Mental health and well-being trends among children and young people in the UK, 1995–2014: analysis of repeated cross-sectional national health surveys
Jacqueline Pitchforth, Katie Fahy, Tasmin Ford and Miranda Wolpert
Background: There is a growing concern about the mental health of children and young people (CYP) in the UK, with increasing demand for counselling services, admissions for self-harm and referrals to mental health services. We investigated whether there have been similar recent trends in selected mental health outcomes among CYP in national health surveys from England, Scotland and Wales.
Methods: Data were analysed from 140 830 participants (4–24 years, stratified into 4–12, 13–15, 16–24 years) in 36 national surveys in England, Scotland and Wales, 1995–2014. Regression models were used to examine time trends in seven parent/self-reported variables: general health, any long-standing health condition, long-standing mental health condition; Warwick–Edinburgh Mental Wellbeing Score (WEMWBS), above-threshold Strengths and Difficulties Questionnaire Total (SDQT) score, SDQ Emotion (SDQE) score, General Health Questionnaire (GHQ) score.
Results: Across all participants aged 4–24, long-standing mental health conditions increased in England (0.8–4.8% over 19 years), Scotland (2.3–6.0%, 11 years) and Wales (2.6–4.1%, 7 years) (all p < 0.001). Among young children (4–12 years), the proportion reporting high SDQT and SDQE scores decreased significantly among both boys and girls in England [SDQE: odds ratio (OR) 0.97 (0.96–0.98), p < 0.001] and girls in Scotland [SDQE: OR 0.96 (0.93–0.99), p = 0.005]. The proportion with high SDQE scores (13–15 years) decreased in England [OR 0.98 (0.96–0.99), p = 0.006] but increased in Wales [OR 1.07 (1.03–1.10), p < 0.001]. The proportion with high GHQ scores decreased among English women (16–24 years) [OR 0.98 (0.98–0.99), p = 0.002].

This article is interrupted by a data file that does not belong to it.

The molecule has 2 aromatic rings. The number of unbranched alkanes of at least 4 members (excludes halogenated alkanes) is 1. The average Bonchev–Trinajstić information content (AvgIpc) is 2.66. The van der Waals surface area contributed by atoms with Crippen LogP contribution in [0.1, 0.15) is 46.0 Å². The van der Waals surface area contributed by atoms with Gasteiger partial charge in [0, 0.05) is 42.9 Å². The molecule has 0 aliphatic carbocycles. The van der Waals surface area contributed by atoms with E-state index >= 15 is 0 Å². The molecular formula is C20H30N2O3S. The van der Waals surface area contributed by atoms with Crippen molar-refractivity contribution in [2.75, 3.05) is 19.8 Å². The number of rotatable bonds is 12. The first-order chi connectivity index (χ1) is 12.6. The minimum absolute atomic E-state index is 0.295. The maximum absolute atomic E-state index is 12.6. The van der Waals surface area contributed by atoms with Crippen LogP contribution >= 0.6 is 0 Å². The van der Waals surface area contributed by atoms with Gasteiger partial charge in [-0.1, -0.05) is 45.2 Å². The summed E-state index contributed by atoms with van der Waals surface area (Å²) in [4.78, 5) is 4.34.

Conclusions: Despite a striking increase in the reported prevalence of long-standing mental health conditions among UK CYP, there was relatively little change in questionnaire scores reflecting psychological distress and emotional well-being.
You might also like...
Creating ACE-informed places: promoting a whole-system approach to tackling adverse childhood experiences in local communities
This project is aiming to improve how effectively public services in England prevent and mitigate the negative impact of adve...
The Health Foundation has responded to the National Audit Office report on pressures on children's social care
This project is aiming to address the unmet needs of children and young people in West Kent who use urgent care services most...
Pitchforth, J., Fahy, K., Ford, T., Wolpert, M., Viner, R., & Hargreaves, D. (n.d.). Mental health and well-being trends among children and young people in the UK, 1995–2014: Analysis of repeated cross-sectional national health surveys. Psychological Medicine, 1-11. doi:10.1017/S0033291718001757
Work with us
We look for talented and passionate individuals as everyone at the Health Foundation has an important role to play.View current vacancies
The Q Community
Q is an initiative connecting people with improvement expertise across the UK.Find out more